On our own

By

`LET'S find the wrench, Megan. I think it's time to take the training wheels off of your bike.'' For close to a year, my five-year-old has relied on the support and assurance that the wheels supply. But now, the time has come to take away this crutch and move on to more independence. ``I changed my mind, Mom. I don't think I want to do it anymore. I can just ride it like this. OK?''

I vacillate, knowing my own resolve is weak. After all, she is only 5 and not even in kindergarten yet. Intuitively I know that turning back at this point could mean we will never take the wheels off. So, with resignation, I fish out the wrench and we watch as they clatter to the ground.

Neither of us has considered that the training wheels have been the bike's sole support for one entire summer. Denuded of these, the red two-wheeler topples in slow motion. We grab but are too late. Metal scraping cement assaults our ears.

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We right the bike, ready to pursue the task of learning to ride. Perched tentatively on the seat, a ``Will-you-really-hold-on-and-not-let-me-fall?'' look betrays her fears. I answer the unasked with, ``Don't worry. I'll be right here.'' The bicycle stirs into motion, steel underedge of the leathered seat biting into my palm.

Running beside her, I am surprised at how quickly she learns. A light touch is all that is needed, until the turn to go back home. We end at the driveway to a ``Let's do it again!''

Mom needs a rest, but we are soon at the routine again. ``This can't be just her second ride, can it?'' I wonder in amazement. ``I'm barely holding on.''

I gradually sneak my supporting hand from the seat. She glides with ease down the blacktopped street, singing a little song, unaware of her accomplishment. Up past one, two, three houses. We use the entire width of the neighborhood street for the slow turnaround. As we approach home, she finally notices my hands are free. A panicked look precedes a jerky, tipping motion. I catch and upright the bike as we make the final turn into our drive.

I brace myself, expecting anger at my betrayal. But she hops off her bike, her eyes filled with wonder. ``I really did it all by myself, didn't I?'' I hug her, breathing with relief and pride.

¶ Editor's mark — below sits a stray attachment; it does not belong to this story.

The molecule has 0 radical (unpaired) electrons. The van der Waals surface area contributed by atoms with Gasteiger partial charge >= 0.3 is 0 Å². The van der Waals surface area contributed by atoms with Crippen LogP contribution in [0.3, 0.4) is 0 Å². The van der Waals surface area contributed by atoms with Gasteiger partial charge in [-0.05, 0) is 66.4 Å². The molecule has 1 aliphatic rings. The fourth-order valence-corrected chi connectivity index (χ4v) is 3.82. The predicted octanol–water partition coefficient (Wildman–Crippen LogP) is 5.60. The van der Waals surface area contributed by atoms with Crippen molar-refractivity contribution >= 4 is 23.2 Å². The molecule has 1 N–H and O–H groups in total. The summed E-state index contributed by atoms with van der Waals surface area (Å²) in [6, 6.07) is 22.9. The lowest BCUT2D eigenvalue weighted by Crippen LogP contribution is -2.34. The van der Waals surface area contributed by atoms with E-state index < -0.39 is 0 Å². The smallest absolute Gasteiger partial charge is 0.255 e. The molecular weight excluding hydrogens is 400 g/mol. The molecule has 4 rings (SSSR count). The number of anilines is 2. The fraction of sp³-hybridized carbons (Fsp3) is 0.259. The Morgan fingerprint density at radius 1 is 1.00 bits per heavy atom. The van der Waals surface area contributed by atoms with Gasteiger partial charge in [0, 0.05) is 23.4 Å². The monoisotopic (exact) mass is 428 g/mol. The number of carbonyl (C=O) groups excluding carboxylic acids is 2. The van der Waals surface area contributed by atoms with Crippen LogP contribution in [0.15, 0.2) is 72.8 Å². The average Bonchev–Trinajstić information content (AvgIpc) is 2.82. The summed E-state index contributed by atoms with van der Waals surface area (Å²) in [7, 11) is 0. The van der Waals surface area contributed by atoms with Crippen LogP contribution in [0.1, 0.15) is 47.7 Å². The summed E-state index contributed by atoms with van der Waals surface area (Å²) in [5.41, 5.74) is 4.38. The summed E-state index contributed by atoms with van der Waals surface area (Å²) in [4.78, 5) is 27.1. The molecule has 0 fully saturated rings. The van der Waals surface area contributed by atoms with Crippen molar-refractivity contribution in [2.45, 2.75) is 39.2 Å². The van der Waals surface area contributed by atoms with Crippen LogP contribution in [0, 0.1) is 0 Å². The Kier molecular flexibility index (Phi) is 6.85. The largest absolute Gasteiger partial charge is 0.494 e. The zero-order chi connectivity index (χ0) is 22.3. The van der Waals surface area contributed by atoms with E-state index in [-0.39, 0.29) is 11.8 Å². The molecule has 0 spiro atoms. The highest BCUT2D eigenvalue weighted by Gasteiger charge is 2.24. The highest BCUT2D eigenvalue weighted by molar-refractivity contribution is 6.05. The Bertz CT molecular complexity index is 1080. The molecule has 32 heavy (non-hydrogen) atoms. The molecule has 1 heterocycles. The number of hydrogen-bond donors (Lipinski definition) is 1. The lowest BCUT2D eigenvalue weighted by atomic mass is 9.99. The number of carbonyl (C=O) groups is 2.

Each day, the red Schwinn comes from the garage for several two-minute practice runs. The ride up the block and back to our driveway improves with each trial. Offering moral support, I simply jog beside her; yet, she is not willing to try it on her own. Nor am I.

I keep telling myself it's because I need the exercise, knowing all the while that it is my final link to an age of dependence and innocence. Once she can do this on her own, I won't have the control I once had. So we practice on, neither of us quite ready to face this new stage that is beckoning.

We each pretend in our own way, but as with all things that respond to the pressures of progress, the time comes to make the final break. ``I'm going to do something different, honey. I'll get you started. Then you're going to have to go by yourself. I'll stand here on the driveway and watch you, but I am not going with you.''

``I can't do it, Mom. Just once more and then I promise I won't ask anymore. Please? Pretty please?''

I waver but respond with, ``No. It's time for you to do it on your own. You've really been riding along by yourself, you know.''

``But what if I fall?''

``Remember how we talked about steering over to the grass? It's a lot softer than the road. And I'll run right over. I think, though, that you'll do just fine.''

Reluctantly, she lines up the pedal and pushes off. I assist with the initial balancing and then merely watch as she inches her way onto the street. At the foot of the hill, she makes the slow, wide turn and heads back. A triumphant shout of ``I can do it!'' fills the air.

I get ready for her return but catch myself in surprise as she whizzes past. As she continues down the street, an older friend joins her. The towheaded figure grows steadily smaller as she approaches the opposite end of the street. She has finally allowed herself a risk and is experiencing the joy that only this type of success can bring.

I start slowly toward the door, emptiness competing with the pride I feel. At the sound of laughter coming from the street, I glance back and glimpse my little girl, now part of a group of four riders. Again, I face the door, this time opening it and entering. It gently whooshes closed behind me as I let go for good.

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